Although that too is relative because it happened to me once during a meeting. I was sitting hunched over on a chair, had my head in my hands because I was thinking. Then I lost consciousness for a very short time (maybe 2 seconds) and there followed the shock (10.5 seconds after the start of the fibrillation). No one at the table of 14 colleagues had noticed anything suspicious. It’s crazy how cleanly such an extreme moment passes.
Another time things went much more dramatically. I was sitting in a restaurant. Suddenly the world shut down. I, myself was dreaming the stupidest dreams again; for those around me, I had suddenly collapsed unconscious in the chair. Head back, eyes wide open, the colour of my skin grey, gasping. The initial shock was ineffective. My wife bolted and started CPR. An ambulance was called. The second shock also produced no change. My wife felt the shock while performing CPR and panicked. With the third shock, I regained consciousness (42 seconds after my heart started fibrillating). I knew immediately what had happened to me. Reassured the people around me and called the hospital. The ambulance arrived and took me to the emergency room even though it all felt okay to me.
I, myself, have the experience that such a shock does not hurt. Of course, I feel it and it is intense. When the world closes in like this and I realise I am shooting into it, I find myself bracing myself to take the shock. The shock passes so quickly that the pain has no chance to hurt. When I recover, the realization of being allowed to live again gives such an adrenaline rush that the memory of the pain disappears. And so, I have no fear of such shock either. On the contrary, I embrace my shock like the parachutist embraces his parachute. The parachute ensures that the skydiver returns safely to the ground. In the same way, my shock ICD ensures that I can go on living safely. Only I, myself, never know when I am hanging in the air: it can always happen suddenly.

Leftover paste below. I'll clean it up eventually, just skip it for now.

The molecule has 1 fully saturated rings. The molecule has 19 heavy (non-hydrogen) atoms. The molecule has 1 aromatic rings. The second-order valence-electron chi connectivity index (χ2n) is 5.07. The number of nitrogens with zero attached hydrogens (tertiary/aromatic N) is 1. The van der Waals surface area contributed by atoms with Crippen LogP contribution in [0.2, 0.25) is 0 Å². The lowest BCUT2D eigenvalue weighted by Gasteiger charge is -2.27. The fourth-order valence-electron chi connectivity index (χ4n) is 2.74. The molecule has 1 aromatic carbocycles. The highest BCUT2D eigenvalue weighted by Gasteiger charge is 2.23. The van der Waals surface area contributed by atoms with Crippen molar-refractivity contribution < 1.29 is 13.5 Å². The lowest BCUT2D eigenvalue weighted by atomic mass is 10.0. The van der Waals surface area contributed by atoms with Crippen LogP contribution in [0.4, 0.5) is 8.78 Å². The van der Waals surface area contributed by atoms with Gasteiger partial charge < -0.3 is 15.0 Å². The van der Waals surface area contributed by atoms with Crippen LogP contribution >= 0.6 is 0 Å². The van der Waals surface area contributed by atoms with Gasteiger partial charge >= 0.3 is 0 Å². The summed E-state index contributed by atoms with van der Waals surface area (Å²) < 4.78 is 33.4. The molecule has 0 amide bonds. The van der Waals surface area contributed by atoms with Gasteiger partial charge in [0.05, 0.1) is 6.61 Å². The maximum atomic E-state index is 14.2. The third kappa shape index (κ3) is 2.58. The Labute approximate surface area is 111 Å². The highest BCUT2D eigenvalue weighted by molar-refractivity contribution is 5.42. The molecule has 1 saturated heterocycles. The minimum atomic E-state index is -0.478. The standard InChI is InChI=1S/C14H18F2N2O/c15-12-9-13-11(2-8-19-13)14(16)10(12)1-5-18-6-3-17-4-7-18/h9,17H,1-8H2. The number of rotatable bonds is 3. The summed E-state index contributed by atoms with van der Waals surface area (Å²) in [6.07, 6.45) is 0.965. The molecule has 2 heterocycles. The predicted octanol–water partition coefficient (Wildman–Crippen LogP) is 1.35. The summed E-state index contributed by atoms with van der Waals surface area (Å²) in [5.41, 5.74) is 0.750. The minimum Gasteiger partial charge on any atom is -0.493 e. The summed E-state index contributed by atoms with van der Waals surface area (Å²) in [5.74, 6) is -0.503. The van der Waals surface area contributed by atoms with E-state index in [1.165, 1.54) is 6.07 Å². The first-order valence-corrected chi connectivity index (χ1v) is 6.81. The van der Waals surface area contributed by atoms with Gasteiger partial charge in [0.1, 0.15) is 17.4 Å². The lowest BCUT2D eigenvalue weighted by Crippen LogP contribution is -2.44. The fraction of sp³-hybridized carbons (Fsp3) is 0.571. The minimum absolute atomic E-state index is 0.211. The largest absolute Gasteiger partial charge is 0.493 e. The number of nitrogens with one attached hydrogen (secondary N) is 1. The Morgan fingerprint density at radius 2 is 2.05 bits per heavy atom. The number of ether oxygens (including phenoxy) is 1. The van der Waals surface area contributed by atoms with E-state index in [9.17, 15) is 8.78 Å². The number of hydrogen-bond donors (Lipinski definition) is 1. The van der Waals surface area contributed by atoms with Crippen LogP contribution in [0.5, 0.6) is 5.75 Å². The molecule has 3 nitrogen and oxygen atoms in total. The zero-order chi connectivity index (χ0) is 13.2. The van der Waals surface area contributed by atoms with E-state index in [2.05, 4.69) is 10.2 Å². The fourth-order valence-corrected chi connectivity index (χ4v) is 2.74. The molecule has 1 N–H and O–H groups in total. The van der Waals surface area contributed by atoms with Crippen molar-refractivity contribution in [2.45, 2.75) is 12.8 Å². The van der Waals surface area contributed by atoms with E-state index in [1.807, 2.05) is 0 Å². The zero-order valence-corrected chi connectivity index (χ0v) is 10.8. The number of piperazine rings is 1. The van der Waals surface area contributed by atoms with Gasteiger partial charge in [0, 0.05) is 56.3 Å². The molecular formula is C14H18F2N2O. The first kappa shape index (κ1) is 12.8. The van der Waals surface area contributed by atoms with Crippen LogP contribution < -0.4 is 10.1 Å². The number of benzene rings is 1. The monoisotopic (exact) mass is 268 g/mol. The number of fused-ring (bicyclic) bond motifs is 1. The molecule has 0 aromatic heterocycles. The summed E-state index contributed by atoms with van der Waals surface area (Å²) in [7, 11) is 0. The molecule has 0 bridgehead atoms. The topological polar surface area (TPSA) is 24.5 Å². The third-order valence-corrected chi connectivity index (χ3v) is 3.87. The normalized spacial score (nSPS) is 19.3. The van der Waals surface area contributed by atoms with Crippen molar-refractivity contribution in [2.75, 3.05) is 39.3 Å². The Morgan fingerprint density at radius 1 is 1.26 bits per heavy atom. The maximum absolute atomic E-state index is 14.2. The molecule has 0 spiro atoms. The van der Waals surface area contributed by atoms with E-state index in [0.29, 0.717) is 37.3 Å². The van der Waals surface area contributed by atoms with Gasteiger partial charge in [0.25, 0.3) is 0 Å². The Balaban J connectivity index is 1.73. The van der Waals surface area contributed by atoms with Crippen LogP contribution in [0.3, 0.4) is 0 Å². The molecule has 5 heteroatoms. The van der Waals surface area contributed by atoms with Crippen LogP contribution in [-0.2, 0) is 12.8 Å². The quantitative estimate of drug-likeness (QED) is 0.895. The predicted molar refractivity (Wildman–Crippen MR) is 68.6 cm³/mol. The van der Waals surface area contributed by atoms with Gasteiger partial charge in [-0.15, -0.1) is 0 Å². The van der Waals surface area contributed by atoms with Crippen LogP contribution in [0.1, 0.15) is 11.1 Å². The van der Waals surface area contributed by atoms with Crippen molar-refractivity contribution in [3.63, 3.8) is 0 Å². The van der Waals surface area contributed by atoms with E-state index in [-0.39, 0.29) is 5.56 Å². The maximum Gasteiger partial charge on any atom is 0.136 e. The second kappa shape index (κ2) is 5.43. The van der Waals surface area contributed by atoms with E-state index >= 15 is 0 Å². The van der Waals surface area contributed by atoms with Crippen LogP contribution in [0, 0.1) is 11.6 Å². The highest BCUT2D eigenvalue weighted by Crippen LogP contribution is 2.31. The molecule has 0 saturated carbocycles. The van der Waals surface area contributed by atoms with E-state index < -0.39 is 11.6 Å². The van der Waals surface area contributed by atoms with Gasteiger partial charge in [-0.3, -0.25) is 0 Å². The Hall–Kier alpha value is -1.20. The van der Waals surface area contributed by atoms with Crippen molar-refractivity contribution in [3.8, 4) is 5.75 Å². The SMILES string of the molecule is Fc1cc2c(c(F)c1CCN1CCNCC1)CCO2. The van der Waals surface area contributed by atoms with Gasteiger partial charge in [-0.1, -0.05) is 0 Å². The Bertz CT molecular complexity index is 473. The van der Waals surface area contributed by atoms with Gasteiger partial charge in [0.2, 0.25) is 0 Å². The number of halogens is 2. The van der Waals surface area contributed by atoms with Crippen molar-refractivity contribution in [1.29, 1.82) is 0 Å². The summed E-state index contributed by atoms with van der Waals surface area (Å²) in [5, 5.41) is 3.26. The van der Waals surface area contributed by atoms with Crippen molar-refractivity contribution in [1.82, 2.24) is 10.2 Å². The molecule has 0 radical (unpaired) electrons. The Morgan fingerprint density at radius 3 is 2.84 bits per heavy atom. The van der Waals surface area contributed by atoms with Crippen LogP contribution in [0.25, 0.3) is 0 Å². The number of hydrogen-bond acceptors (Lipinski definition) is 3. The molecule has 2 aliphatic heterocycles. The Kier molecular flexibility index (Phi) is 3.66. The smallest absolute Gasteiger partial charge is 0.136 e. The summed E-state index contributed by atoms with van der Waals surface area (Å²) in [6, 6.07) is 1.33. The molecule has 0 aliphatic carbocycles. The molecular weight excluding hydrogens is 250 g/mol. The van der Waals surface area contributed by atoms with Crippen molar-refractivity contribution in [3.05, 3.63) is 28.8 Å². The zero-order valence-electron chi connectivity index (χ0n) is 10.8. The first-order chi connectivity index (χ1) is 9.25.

It was 21 December 2015. I was 8 years old. That afternoon, we sprinted 100 metres to catch our bus and sat down in the seat. Me behind dad. Even before the bus left, dad was sitting with his head back against the window, as if he had suddenly fallen asleep. He started snoring instantaneously. Although that is not the right word, it’s not snoring, it was a unique sound. With him, it was a soft growl: gasping.
Dad’s smartphone and his gloves fell out of his hands. I shouted “Daddy, Daddy!” But he didn’t respond. I shook at him and then he suddenly woke up. He immediately told me he had fibbed because he had felt the shock of the ICD. Only then did I realize what had happened. It happens so fast (12 seconds) that you barely realize what is happening. You notice it, wonder “what is this?” And even before I had the reflex to help, he came back.
I didn’t retain anything emotional from this passage. Only at bedtime when I ask Dad something and he doesn’t answer right away, those thoughts shoot through my head and I still check in the room if everything is okay. Other than that, never, because that’s our life.